$T_{PW}$ was computed using a cell that contained 256 grid points in each dimension. Increasing the cell size further had no effect on $T_{PW}$ up to the eleventh decimal place ( $10^{-11} \: \mbox{Hartree}$). The plots show that the FFT box method performs significantly better than all orders of FD that were tested. For example at $d=0$ the error for A = 28 FD is $-3.49 \times 10^{-6} \: \mbox{Hartree}$ as compared to $-1.09 \times 10^{-9} \: \mbox{Hartree}$ for the FFT box method. The fact that the FFT box error is so small shows that coarse sampling in reciprocal space has little effect on accuracy, as one would expect for functions localised in real space.

Our implementation can produce similar FFT box results to the above in regular grids of arbitrary symmetry (non-orthogonal lattice vectors) as long as we include roughly the same number of grid points in the support region sphere. As we described earlier the application of the FD method to grids without orthorhombic symmetry is not straightforward.

Furthermore, in our implementation the kinetic energy matrix elements $T_{\alpha \beta}$ for both the FFT box method and the FD method (of any order) are Hermitian to machine precision. This is a direct consequence of $\hat{T}$, our representation of the Laplacian operator $\nabla^{2}$ on the grid, being Hermitian. As mentioned earlier, this is an important point. The matrix elements $T_{\alpha \beta}$ may always be made Hermitian by construction without $\hat{T}$ itself being an Hermitian operator. This would ensure real eigenvalues, as is required. However, when it comes to optimisation of the support functions during a total-energy calculation, we require the derivative of the kinetic energy with respect to the support function values [12]:

\frac{\partial E_T}{\partial \phi^{*}_{\alpha} (\mathbf{r}_i...
...ta K^{\alpha\beta}\hat{T} \phi^{*}_{\beta} (\mathbf{r}_i ) \ ,
\end{displaymath} (9)

where the $\mathbf{r}_i$ are grid points belonging to the support region of $\phi_\alpha$. These relations both hold only if $\hat{T}$ is an Hermitian operator, and support function optimisation can only be performed in a consistent manner if there is one unique representation of $\hat{T} \phi_{\beta}$ for each support function $\phi_{\beta}$. It is also worth noting that the evaluation of these derivatives is the reason why we prefer to perform the sum of equation (4) for the FFT box method in real space, rather than in its equivalent form in reciprocal space. Applying the FFT box method in reciprocal space would be no more costly as far as integral evaluation is concerned but we would require an extra FFT per support function for the subsequent evaluation of equation (9).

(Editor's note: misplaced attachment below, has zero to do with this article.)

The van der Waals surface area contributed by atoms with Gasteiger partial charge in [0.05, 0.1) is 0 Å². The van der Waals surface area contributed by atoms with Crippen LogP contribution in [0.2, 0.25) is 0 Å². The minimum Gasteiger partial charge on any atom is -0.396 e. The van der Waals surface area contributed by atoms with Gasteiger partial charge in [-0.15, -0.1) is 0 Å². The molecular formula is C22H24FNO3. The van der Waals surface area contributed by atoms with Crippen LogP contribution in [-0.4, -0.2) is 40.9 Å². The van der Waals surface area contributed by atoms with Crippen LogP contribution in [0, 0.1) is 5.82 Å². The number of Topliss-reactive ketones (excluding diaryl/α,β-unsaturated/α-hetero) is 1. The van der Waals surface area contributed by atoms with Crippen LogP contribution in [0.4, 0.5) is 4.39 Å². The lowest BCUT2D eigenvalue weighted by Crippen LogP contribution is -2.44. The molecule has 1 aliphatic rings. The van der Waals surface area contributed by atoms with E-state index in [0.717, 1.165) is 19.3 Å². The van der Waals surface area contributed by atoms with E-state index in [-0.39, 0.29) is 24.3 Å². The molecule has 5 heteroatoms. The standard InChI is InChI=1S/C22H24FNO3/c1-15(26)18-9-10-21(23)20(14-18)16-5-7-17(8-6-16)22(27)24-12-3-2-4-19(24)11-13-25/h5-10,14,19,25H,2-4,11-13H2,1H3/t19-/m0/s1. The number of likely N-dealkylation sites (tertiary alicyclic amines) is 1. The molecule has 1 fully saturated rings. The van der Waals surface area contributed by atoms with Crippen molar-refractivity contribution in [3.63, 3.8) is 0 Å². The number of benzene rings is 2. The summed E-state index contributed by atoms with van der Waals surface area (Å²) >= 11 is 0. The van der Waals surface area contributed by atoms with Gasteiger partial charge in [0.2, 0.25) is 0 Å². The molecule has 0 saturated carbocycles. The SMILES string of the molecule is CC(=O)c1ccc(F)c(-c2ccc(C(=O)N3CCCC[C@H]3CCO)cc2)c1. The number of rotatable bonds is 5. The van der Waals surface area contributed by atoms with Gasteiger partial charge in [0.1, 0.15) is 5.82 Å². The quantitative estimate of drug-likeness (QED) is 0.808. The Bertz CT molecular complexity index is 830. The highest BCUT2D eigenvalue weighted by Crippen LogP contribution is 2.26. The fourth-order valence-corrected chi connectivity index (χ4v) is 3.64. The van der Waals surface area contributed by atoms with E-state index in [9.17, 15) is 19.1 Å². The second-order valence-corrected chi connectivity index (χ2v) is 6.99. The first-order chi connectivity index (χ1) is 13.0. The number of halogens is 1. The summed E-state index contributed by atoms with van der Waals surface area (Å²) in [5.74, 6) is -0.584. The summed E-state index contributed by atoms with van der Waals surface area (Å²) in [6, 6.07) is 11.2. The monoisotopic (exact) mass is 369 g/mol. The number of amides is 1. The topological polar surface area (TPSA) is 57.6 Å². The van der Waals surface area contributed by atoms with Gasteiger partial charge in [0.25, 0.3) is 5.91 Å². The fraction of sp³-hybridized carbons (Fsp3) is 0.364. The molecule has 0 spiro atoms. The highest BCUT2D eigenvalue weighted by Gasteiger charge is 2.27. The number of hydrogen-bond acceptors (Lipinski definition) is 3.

For all the methods we describe in this paper we observe variation in the values of the kinetic energy integrals when we translate the system of the two support functions with respect to the real space grid. This is to be expected as the discrete representation of the support functions changes with the position of the support region with respect to the grid. Such variations may have undesirable consequences when it comes to calculating the forces on the atoms. In FFT terminology, they result from irregular aliasing of the high frequency components of our support functions as they are translated in real space. Ideally, in order to avoid this effect, the reciprocal representation of the support functions should contain frequency components only up to the maximum frequency that corresponds to our grid spacing, in other words it should be strictly localised in reciprocal space. Unfortunately this constraint is not simultaneously compatible with strict real space localisation. It should be possible however to achieve a compromise, thus controlling the translation error by making it smaller than some threshold. Such a compromise should involve an increase in the support region radii of our functions by a small factor. This situation is similar to the calculation of the integrals of the nonlocal projectors of pseudopotentials in real space with the method of King-Smith et al. [16] which requires an increase of the core radii by a factor of 1.5 to 2. For example, if we consider two carbon valence pseudo-orbitals of support radius $6.0 \: a_0$ and with $d=5.0 \: a_0$ and translate them both in a certain lattice vector direction over a full grid spacing, the maximum variation in the value of the integral with the FFT box method is $8.28 \times 10^{-6}$ Hartree. If we then do the same with carbon pseudo-orbitals generated with precisely the same parameters but instead with a support radius of $10.0 \: a_0$, the maximum variation with respect to translation is reduced to $2.05 \times 10^{-8}$ Hartree.

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Next: Conclusions Up: Accurate kinetic energy evaluation Previous: Localised discrete Fourier transform
Peter D. Haynes 2002-10-31